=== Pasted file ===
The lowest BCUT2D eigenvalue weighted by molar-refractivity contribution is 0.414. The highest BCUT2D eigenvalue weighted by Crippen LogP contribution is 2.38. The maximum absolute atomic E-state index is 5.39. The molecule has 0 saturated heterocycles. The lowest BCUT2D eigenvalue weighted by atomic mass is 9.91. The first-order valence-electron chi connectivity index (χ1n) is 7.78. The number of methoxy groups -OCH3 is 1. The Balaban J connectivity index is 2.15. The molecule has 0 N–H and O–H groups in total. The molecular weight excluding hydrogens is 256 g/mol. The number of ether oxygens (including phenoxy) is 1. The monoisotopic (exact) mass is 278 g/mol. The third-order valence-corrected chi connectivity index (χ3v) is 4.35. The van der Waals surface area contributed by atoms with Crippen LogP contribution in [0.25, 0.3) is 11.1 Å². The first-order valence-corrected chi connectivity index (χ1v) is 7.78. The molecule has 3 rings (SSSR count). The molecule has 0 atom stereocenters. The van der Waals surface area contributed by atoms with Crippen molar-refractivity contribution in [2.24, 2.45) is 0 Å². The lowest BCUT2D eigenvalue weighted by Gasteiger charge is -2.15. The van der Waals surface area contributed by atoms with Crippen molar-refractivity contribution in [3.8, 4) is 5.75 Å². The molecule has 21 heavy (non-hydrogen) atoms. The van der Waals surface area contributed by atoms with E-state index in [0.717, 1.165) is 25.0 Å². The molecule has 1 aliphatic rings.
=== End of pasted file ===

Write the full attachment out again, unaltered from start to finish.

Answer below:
The lowest BCUT2D eigenvalue weighted by molar-refractivity contribution is 0.414. The highest BCUT2D eigenvalue weighted by Crippen LogP contribution is 2.38. The maximum absolute atomic E-state index is 5.39. The molecule has 0 saturated heterocycles. The lowest BCUT2D eigenvalue weighted by atomic mass is 9.91. The first-order valence-electron chi connectivity index (χ1n) is 7.78. The number of methoxy groups -OCH3 is 1. The Balaban J connectivity index is 2.15. The molecule has 0 N–H and O–H groups in total. The molecular weight excluding hydrogens is 256 g/mol. The number of ether oxygens (including phenoxy) is 1. The monoisotopic (exact) mass is 278 g/mol. The third-order valence-corrected chi connectivity index (χ3v) is 4.35. The van der Waals surface area contributed by atoms with Crippen LogP contribution in [0.25, 0.3) is 11.1 Å². The first-order valence-corrected chi connectivity index (χ1v) is 7.78. The molecule has 3 rings (SSSR count). The molecule has 0 atom stereocenters. The van der Waals surface area contributed by atoms with Crippen molar-refractivity contribution in [2.24, 2.45) is 0 Å². The lowest BCUT2D eigenvalue weighted by Gasteiger charge is -2.15. The van der Waals surface area contributed by atoms with Crippen molar-refractivity contribution in [3.8, 4) is 5.75 Å². The molecule has 21 heavy (non-hydrogen) atoms. The van der Waals surface area contributed by atoms with E-state index in [0.717, 1.165) is 25.0 Å². The molecule has 1 aliphatic rings.